Fulton County to look at water resources 2012.05.09

Written by David Green.

By DAVID GREEN

Does Fulton County have sufficient water resources to supply itself without the help of Toledo?

An update to the Fulton County Comprehensive Water Plan is expected to provide an answer to the question.

The county water plan was written in 1994 and updated in 2000 by the Finkbeiner, Pettis and Strout engineering firm (now known as Arcadis).

Because that firm has close ties with many area communities, an outside company was chosen for the next update, explained Fulton County public utilities director Ziad Musallam.

The county commissioners decided to go with a firm from outside the area to obtain a fair opinion, Musallam said, and chose the Columbus office of American StructurePoint.

A regional water plan would give the county control of it own water resources.

“We want to see if it’s viable to cut off from Toledo or whether we should stay with Toledo,” Musallam said. “We’re looking at local resources to see if could switch direction.”

Many areas of the county depend on water purchased from Toledo, but that’s not the case for Wauseon, Archbold and Fayette.

Wauseon obtains its water from surface water collection and Archbold treats water from the Tiffin River. Only Fayette has ample groundwater resources with a pair wells drilled into the Michindoh Aquifer, a massive water-bearing formation that serves nearly 20 communities in seven counties.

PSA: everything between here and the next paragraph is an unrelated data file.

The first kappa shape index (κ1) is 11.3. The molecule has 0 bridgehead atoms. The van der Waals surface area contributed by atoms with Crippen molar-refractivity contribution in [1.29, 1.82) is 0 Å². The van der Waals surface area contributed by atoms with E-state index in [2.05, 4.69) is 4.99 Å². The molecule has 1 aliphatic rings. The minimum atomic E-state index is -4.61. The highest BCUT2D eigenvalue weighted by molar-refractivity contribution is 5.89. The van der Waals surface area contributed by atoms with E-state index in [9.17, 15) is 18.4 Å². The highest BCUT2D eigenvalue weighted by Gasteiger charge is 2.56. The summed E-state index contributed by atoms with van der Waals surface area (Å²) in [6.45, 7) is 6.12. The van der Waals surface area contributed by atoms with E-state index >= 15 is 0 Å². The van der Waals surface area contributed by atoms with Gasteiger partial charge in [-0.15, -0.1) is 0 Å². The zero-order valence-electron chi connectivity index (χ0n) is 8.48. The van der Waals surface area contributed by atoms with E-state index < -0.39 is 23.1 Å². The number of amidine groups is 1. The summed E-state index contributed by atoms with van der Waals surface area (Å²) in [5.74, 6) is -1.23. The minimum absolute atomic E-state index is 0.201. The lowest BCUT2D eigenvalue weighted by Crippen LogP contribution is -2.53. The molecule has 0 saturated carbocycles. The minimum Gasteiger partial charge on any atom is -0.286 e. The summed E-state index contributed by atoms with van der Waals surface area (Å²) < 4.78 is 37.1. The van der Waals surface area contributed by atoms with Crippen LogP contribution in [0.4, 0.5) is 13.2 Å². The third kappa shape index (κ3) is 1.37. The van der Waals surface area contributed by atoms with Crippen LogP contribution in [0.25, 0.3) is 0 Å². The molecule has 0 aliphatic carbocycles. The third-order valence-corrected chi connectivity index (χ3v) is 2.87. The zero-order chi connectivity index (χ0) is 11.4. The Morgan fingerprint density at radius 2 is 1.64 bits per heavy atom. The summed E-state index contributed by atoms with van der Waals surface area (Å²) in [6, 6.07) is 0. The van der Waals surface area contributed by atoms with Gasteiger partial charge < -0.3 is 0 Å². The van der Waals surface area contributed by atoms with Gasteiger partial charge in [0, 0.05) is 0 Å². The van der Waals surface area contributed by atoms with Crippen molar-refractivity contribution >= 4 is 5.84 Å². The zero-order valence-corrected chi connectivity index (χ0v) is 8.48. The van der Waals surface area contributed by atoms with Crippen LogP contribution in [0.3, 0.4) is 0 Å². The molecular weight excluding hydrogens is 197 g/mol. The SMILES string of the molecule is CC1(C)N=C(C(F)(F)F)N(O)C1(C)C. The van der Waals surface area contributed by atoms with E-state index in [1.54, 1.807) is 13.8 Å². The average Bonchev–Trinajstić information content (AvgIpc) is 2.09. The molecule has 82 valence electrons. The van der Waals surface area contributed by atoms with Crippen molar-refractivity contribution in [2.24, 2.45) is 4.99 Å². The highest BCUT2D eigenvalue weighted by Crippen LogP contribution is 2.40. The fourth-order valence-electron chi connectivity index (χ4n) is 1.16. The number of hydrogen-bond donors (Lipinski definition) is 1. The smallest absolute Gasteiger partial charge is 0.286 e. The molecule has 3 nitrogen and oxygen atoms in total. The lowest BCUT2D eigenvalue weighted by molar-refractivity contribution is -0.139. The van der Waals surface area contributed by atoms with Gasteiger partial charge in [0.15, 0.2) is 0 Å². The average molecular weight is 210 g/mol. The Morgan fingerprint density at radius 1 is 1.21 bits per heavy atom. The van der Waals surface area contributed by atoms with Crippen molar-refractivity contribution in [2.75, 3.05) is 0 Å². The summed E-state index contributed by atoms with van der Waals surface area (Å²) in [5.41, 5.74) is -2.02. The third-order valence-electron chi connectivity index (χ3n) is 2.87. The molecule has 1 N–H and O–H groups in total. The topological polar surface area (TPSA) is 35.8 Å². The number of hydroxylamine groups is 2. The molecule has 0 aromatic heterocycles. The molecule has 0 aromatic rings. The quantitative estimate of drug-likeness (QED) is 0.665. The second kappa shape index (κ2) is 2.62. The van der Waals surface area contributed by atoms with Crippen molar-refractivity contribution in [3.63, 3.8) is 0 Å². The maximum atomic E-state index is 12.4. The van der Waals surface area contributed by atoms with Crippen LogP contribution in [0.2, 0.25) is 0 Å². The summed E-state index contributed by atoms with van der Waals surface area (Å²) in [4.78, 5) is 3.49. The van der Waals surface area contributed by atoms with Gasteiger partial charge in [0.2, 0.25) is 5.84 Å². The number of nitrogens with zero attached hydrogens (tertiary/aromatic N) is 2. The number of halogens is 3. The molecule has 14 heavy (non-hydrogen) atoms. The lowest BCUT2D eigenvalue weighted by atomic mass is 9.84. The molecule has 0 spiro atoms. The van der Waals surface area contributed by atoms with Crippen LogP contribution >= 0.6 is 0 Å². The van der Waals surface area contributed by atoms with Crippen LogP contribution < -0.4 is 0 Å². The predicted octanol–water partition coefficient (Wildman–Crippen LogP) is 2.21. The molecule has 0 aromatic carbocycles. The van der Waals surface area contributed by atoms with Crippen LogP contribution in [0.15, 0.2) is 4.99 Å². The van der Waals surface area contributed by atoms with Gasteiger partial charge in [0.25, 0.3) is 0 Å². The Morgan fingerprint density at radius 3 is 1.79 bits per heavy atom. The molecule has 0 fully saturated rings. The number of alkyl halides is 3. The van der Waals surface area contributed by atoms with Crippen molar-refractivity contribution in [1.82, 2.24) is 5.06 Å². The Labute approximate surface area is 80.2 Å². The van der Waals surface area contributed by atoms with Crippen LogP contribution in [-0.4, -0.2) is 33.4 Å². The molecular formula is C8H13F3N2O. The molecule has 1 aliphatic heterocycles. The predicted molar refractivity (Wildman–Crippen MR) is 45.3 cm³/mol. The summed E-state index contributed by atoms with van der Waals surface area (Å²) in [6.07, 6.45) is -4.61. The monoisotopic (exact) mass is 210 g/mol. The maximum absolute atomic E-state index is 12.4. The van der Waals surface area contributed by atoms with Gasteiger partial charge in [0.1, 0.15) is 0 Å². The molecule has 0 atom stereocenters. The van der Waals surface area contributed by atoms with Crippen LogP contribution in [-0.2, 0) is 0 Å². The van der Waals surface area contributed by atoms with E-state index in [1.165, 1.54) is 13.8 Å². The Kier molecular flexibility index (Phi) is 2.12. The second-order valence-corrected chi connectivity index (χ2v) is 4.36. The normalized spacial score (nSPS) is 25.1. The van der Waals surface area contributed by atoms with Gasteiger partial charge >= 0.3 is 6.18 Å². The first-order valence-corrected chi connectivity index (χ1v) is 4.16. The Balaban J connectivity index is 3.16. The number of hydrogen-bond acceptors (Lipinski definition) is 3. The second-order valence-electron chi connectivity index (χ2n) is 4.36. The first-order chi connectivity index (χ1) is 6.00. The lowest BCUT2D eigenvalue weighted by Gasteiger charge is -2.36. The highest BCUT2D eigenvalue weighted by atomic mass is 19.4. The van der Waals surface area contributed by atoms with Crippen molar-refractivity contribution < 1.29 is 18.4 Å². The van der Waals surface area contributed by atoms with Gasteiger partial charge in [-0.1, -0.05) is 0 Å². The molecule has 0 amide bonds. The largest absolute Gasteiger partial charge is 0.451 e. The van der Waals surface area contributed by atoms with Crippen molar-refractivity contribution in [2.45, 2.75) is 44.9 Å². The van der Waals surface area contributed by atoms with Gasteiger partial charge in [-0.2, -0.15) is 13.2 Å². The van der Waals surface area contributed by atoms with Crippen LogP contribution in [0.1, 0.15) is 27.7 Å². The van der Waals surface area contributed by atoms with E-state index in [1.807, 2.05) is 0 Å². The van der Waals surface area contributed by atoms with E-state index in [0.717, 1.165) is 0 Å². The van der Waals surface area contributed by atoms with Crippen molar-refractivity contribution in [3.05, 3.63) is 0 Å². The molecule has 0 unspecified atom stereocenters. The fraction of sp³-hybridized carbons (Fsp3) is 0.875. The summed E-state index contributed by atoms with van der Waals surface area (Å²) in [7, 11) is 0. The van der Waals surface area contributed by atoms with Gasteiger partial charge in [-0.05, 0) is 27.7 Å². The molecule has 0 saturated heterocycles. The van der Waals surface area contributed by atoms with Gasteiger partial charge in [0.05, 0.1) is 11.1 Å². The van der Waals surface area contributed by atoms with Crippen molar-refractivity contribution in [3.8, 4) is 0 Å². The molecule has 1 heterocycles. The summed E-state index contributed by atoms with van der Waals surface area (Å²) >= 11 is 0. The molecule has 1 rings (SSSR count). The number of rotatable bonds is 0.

Musallam said that StructurePoint will first review the water resources of each community in the county. Although Archbold has sufficient water, and even sells water to several area communities, its resources are affected by seasonal and climate changes. During a drought in the 1980s, for example, reservoir levels fell dramatically.

In the peak demand months of the summer, Musallam said, Wauseon could have trouble meeting its needs during adverse weather.

Next, StructurePoint will examine the treatment capabilities of communities. In Archbold, water is available from the Tiffin River, but treatment costs are substantial before water is distributed for drinking.

Finally, the engineering firm will consider the current and long-term needs of each community in the county.

After StructurePoint presents its data on water inventory and needs, Musallam said the county commissioners will decide whether to move forward into a second phase of developing a regional water plan. That could include details such as the logistics of distributing water throughout the county.

The first phase is expected to be completed in June.

UPDATES—Since 2000 water plan update, Fulton County completed a water project in the northeast portion of the county to serve Metamora and Lyons with water from Lucas County. The project was aided by a $3.1 million grant in federal “stimulus funds” through the American Recovery and Reinvestment Act.

A regional water service plan was also promoted through the establishment of a line to Tedrow through a connection to the Wauseon water system.

In addition to the northeast section and Tedrow, Winameg and Ai are listed in the 2000 plan as critical service areas.

The report concluded that Wauseon, Archbold, Delta, Fayette and Swanton will all have adequate water supplies throughout a 20-year period.

Providing municipal water service to new areas, the report stated, may create new sewage disposal challenges or amplify existing sewage problems.

With this in mind, the report suggested development of a comprehensive sewage plan.

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